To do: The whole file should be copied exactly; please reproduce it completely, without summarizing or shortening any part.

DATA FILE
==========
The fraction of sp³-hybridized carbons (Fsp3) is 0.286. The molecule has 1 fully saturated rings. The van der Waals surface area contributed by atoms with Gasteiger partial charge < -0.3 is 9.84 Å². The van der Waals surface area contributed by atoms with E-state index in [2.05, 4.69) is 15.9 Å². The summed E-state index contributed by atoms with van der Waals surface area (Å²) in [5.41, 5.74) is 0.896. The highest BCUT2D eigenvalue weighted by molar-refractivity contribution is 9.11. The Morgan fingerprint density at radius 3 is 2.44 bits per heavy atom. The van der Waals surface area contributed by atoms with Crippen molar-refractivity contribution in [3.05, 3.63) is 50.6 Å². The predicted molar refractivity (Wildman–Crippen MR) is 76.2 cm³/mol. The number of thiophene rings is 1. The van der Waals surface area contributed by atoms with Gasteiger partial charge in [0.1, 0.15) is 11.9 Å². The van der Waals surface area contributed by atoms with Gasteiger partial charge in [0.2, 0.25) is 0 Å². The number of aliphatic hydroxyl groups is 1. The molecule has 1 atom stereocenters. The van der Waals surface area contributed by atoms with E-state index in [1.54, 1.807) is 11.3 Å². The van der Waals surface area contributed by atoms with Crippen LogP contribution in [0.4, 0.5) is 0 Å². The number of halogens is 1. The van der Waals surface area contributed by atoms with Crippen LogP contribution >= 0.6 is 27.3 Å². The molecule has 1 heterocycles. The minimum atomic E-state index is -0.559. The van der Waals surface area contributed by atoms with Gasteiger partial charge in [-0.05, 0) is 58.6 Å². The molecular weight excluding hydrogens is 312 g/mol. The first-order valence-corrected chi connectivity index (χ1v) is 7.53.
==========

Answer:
The fraction of sp³-hybridized carbons (Fsp3) is 0.286. The molecule has 1 fully saturated rings. The van der Waals surface area contributed by atoms with Gasteiger partial charge < -0.3 is 9.84 Å². The van der Waals surface area contributed by atoms with E-state index in [2.05, 4.69) is 15.9 Å². The summed E-state index contributed by atoms with van der Waals surface area (Å²) in [5.41, 5.74) is 0.896. The highest BCUT2D eigenvalue weighted by molar-refractivity contribution is 9.11. The Morgan fingerprint density at radius 3 is 2.44 bits per heavy atom. The van der Waals surface area contributed by atoms with Crippen molar-refractivity contribution in [3.05, 3.63) is 50.6 Å². The predicted molar refractivity (Wildman–Crippen MR) is 76.2 cm³/mol. The number of thiophene rings is 1. The van der Waals surface area contributed by atoms with Gasteiger partial charge in [0.1, 0.15) is 11.9 Å². The van der Waals surface area contributed by atoms with Gasteiger partial charge in [0.2, 0.25) is 0 Å². The number of aliphatic hydroxyl groups is 1. The molecule has 1 atom stereocenters. The van der Waals surface area contributed by atoms with E-state index in [1.54, 1.807) is 11.3 Å². The van der Waals surface area contributed by atoms with Crippen LogP contribution in [0.4, 0.5) is 0 Å². The number of halogens is 1. The van der Waals surface area contributed by atoms with Crippen LogP contribution >= 0.6 is 27.3 Å². The molecule has 1 heterocycles. The minimum atomic E-state index is -0.559. The van der Waals surface area contributed by atoms with Gasteiger partial charge in [-0.05, 0) is 58.6 Å². The molecular weight excluding hydrogens is 312 g/mol. The first-order valence-corrected chi connectivity index (χ1v) is 7.53.